It's time to ban the beads.
You might be surprised with the plastic-content of some of your hygienic goods. While teaching second-year undergraduate students in Environmental Science, I saw they were shocked to learn how ubiquitous microplastics are in their products, how persistent they are in the environment, and how weak our environmental laws are surrounding their use.
Microbeads are tiny plastic spheres that are added to personal care products such as body wash, facial scrubs, and exfoliants. Manufacturers add them to their merchandise to offer something new to the market and (maybe) improve their performance. They have every right to do that in Canada, as there are no restrictions on their addition or disposal. Hopefully that is all about to change.
After a single use, microbeads typically end up down the drain and at the wastewater treatment plant. Conventional wastewater treatment is not designed to remove such contaminants, and if it were, it would come at a cost too high to justify. Ultimately, the beads leave the plant and end up in receiving waters; our rivers and lakes.
The Great Lakes have accumulated alarming quantities of microbeads and microplastics in the sediment. In 2012, Lake Ontario levels were the highest with 1.1 million particles per square kilometer and Lake Michigan had 17,000 microbeads per square kilometer. Fish can often mistake microbeads for food. As a result, these plastics can make their way up the food chain and into our food supply.
This presents us with two main challenges: the primary issue of preventing the microbeads from entering our ecosystem, and the secondary issue of cleaning up those that have already reached our waterbodies.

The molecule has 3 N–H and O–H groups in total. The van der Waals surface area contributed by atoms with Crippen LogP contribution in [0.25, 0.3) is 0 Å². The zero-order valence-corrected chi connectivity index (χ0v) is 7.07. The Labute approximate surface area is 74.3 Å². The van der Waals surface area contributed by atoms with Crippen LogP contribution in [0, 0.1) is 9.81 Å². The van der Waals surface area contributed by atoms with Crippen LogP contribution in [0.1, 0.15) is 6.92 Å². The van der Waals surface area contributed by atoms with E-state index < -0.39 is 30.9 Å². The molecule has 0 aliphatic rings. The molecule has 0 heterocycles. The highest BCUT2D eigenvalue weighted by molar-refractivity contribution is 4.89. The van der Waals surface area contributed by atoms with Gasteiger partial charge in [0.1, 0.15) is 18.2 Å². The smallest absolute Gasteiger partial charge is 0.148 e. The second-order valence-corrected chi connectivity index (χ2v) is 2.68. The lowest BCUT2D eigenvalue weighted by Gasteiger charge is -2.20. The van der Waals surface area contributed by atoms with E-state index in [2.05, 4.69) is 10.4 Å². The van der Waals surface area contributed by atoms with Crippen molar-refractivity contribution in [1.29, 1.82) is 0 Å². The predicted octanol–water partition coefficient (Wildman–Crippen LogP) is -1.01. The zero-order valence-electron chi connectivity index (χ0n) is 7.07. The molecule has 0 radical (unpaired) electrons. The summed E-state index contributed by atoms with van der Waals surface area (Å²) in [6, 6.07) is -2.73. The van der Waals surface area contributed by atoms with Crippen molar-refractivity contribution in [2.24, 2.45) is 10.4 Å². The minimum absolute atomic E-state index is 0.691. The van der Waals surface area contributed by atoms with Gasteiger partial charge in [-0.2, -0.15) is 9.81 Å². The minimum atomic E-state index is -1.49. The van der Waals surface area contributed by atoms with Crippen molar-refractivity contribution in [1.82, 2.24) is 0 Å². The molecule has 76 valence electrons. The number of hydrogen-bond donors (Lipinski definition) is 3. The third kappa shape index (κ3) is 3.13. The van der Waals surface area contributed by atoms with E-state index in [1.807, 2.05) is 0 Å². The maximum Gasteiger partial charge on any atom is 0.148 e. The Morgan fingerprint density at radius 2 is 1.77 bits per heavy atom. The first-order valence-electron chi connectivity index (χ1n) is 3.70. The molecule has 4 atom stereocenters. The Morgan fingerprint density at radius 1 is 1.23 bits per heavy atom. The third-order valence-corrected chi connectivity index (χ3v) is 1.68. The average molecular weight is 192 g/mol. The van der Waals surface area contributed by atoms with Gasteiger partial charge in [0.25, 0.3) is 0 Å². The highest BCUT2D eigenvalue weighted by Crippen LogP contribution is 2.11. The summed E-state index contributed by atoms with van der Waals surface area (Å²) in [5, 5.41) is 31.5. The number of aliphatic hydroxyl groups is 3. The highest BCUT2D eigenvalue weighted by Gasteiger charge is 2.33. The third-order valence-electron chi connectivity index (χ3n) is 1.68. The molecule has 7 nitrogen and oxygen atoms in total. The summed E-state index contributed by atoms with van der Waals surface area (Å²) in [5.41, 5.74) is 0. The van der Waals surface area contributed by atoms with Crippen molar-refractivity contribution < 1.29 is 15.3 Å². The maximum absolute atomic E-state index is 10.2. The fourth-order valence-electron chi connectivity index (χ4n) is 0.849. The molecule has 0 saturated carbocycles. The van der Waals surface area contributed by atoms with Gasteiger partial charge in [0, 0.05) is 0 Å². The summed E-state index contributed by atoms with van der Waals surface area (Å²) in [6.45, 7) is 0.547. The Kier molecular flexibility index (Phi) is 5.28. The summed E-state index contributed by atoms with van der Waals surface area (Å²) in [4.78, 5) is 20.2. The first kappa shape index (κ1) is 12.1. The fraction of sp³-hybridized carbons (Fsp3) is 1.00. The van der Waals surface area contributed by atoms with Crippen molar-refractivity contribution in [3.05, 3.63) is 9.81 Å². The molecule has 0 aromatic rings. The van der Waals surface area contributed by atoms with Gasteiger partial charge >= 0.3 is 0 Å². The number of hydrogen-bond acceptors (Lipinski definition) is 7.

The solution to preventing the accumulation of polluting microbeads is to remove them at the source.
We, as consumers, have the power to make a difference by making informed decisions at the drug store. There are suitable alternatives to microbeads, such as:
Photo by sasimoto/iStock / Getty Images
- sand or pumice;
- sea salt;
- raw sugar;
- ground nuts;
- fruit seeds (e.g. apricot);
- coconut shells;
The list of options is as long as our imagination will allow. Surely, these alternatives can become just as trendy as microbeads with the added benefit of being eco-friendly and/or biodegradable.
Across the country, we are seeing protests to hikes in our water rates aimed at improving the aging infrastructure that delivers (and takes away) water to our homes. These are relatively easy costs to justify for the sake of building a resilient and safe water supply system. But should we also have to pay for the oversight by our regulatory agencies and neglect of our environment by producers of personal care products?
Canada all too often follows in the footsteps of the USA in passing environmental regulations; hopefully history will repeat itself in this case. Illinois recently passed a ban on microbeads, and there are indications that similar laws will come into place in at least eight other states in the near future. To find out more about what’s being done in Canada, check out Environmental Defense and contact your federal representative.
This just in: Between writing this article and posting it a private member bill was introduced at Queens Park to ban microbeads from personal care products in Ontario! You can sign the petition here.
This article was originally posted via Sustainable Collective, which has since joined forces with The Starfish Canada.